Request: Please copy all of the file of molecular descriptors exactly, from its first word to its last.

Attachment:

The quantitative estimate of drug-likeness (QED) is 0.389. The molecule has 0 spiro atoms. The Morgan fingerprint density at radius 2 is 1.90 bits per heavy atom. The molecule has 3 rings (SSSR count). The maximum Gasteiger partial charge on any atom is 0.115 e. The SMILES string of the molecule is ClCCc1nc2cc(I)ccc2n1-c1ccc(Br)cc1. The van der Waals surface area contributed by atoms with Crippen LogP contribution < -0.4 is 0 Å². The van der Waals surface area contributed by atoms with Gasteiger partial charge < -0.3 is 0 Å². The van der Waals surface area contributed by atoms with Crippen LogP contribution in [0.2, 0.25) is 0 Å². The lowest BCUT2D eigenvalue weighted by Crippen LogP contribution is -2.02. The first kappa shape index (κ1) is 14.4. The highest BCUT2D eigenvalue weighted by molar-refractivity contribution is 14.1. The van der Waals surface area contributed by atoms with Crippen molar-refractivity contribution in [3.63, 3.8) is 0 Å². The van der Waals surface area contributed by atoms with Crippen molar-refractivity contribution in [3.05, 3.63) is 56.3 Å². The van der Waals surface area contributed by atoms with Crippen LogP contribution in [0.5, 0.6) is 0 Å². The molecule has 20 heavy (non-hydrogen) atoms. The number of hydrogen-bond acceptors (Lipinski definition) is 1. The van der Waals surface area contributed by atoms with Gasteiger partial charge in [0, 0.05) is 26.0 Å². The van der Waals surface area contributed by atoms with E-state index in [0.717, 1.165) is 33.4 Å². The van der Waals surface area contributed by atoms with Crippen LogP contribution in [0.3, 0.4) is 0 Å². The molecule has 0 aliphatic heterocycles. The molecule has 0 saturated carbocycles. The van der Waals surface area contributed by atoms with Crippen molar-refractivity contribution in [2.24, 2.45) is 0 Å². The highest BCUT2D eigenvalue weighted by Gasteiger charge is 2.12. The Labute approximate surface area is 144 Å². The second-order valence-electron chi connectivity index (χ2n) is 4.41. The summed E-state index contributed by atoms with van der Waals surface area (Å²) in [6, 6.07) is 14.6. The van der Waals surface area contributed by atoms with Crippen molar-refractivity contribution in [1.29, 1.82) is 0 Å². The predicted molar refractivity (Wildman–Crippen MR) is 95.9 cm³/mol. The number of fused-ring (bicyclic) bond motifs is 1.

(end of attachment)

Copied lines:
The quantitative estimate of drug-likeness (QED) is 0.389. The molecule has 0 spiro atoms. The Morgan fingerprint density at radius 2 is 1.90 bits per heavy atom. The molecule has 3 rings (SSSR count). The maximum Gasteiger partial charge on any atom is 0.115 e. The SMILES string of the molecule is ClCCc1nc2cc(I)ccc2n1-c1ccc(Br)cc1. The van der Waals surface area contributed by atoms with Crippen LogP contribution < -0.4 is 0 Å². The van der Waals surface area contributed by atoms with Gasteiger partial charge < -0.3 is 0 Å². The van der Waals surface area contributed by atoms with Crippen LogP contribution in [0.2, 0.25) is 0 Å². The lowest BCUT2D eigenvalue weighted by Crippen LogP contribution is -2.02. The first kappa shape index (κ1) is 14.4. The highest BCUT2D eigenvalue weighted by molar-refractivity contribution is 14.1. The van der Waals surface area contributed by atoms with Crippen molar-refractivity contribution in [3.63, 3.8) is 0 Å². The van der Waals surface area contributed by atoms with Crippen molar-refractivity contribution in [3.05, 3.63) is 56.3 Å². The van der Waals surface area contributed by atoms with Crippen LogP contribution in [0.5, 0.6) is 0 Å². The molecule has 20 heavy (non-hydrogen) atoms. The number of hydrogen-bond acceptors (Lipinski definition) is 1. The van der Waals surface area contributed by atoms with Gasteiger partial charge in [0, 0.05) is 26.0 Å². The van der Waals surface area contributed by atoms with E-state index in [0.717, 1.165) is 33.4 Å². The van der Waals surface area contributed by atoms with Crippen LogP contribution in [0.3, 0.4) is 0 Å². The molecule has 0 aliphatic heterocycles. The molecule has 0 saturated carbocycles. The van der Waals surface area contributed by atoms with Crippen molar-refractivity contribution in [2.24, 2.45) is 0 Å². The highest BCUT2D eigenvalue weighted by Gasteiger charge is 2.12. The Labute approximate surface area is 144 Å². The second-order valence-electron chi connectivity index (χ2n) is 4.41. The summed E-state index contributed by atoms with van der Waals surface area (Å²) in [6, 6.07) is 14.6. The van der Waals surface area contributed by atoms with Crippen molar-refractivity contribution in [1.29, 1.82) is 0 Å². The predicted molar refractivity (Wildman–Crippen MR) is 95.9 cm³/mol. The number of fused-ring (bicyclic) bond motifs is 1.